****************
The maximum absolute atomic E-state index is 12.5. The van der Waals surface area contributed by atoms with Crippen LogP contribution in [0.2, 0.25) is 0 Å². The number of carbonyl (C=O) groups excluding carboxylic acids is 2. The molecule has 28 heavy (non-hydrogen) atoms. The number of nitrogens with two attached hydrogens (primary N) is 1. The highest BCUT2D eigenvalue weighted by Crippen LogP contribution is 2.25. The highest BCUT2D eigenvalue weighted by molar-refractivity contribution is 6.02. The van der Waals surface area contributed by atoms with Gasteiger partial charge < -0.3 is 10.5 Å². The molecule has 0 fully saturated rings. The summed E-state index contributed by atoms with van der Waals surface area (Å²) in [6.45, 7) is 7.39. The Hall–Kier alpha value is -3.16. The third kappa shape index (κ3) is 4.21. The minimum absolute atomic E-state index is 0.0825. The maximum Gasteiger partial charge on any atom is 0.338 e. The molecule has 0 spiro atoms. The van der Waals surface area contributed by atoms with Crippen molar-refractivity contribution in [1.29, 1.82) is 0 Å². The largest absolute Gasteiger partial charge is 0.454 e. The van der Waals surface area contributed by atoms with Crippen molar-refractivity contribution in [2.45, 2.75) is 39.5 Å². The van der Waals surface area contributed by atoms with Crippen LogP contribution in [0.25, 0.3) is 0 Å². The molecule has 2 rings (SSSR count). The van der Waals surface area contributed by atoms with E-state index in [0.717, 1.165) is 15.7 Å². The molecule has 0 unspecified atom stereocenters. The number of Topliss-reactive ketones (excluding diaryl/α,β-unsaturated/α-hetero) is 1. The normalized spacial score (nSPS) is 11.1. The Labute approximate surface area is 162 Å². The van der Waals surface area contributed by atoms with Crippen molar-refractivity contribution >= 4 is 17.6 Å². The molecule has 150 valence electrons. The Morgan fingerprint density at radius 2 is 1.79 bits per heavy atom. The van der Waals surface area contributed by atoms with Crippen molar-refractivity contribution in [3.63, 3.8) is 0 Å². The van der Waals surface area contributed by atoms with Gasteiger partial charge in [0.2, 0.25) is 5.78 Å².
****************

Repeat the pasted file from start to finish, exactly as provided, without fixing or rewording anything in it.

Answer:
The maximum absolute atomic E-state index is 12.5. The van der Waals surface area contributed by atoms with Crippen LogP contribution in [0.2, 0.25) is 0 Å². The number of carbonyl (C=O) groups excluding carboxylic acids is 2. The molecule has 28 heavy (non-hydrogen) atoms. The number of nitrogens with two attached hydrogens (primary N) is 1. The highest BCUT2D eigenvalue weighted by Crippen LogP contribution is 2.25. The highest BCUT2D eigenvalue weighted by molar-refractivity contribution is 6.02. The van der Waals surface area contributed by atoms with Gasteiger partial charge < -0.3 is 10.5 Å². The molecule has 0 fully saturated rings. The summed E-state index contributed by atoms with van der Waals surface area (Å²) in [6.45, 7) is 7.39. The Hall–Kier alpha value is -3.16. The third kappa shape index (κ3) is 4.21. The minimum absolute atomic E-state index is 0.0825. The maximum Gasteiger partial charge on any atom is 0.338 e. The molecule has 0 spiro atoms. The van der Waals surface area contributed by atoms with Crippen molar-refractivity contribution in [1.29, 1.82) is 0 Å². The largest absolute Gasteiger partial charge is 0.454 e. The van der Waals surface area contributed by atoms with Crippen molar-refractivity contribution in [2.45, 2.75) is 39.5 Å². The van der Waals surface area contributed by atoms with Crippen LogP contribution in [0.25, 0.3) is 0 Å². The molecule has 2 rings (SSSR count). The van der Waals surface area contributed by atoms with E-state index in [0.717, 1.165) is 15.7 Å². The molecule has 0 unspecified atom stereocenters. The number of Topliss-reactive ketones (excluding diaryl/α,β-unsaturated/α-hetero) is 1. The normalized spacial score (nSPS) is 11.1. The Labute approximate surface area is 162 Å². The van der Waals surface area contributed by atoms with Crippen molar-refractivity contribution >= 4 is 17.6 Å². The molecule has 150 valence electrons. The Morgan fingerprint density at radius 2 is 1.79 bits per heavy atom. The van der Waals surface area contributed by atoms with Crippen molar-refractivity contribution in [3.63, 3.8) is 0 Å². The van der Waals surface area contributed by atoms with Gasteiger partial charge in [0.2, 0.25) is 5.78 Å².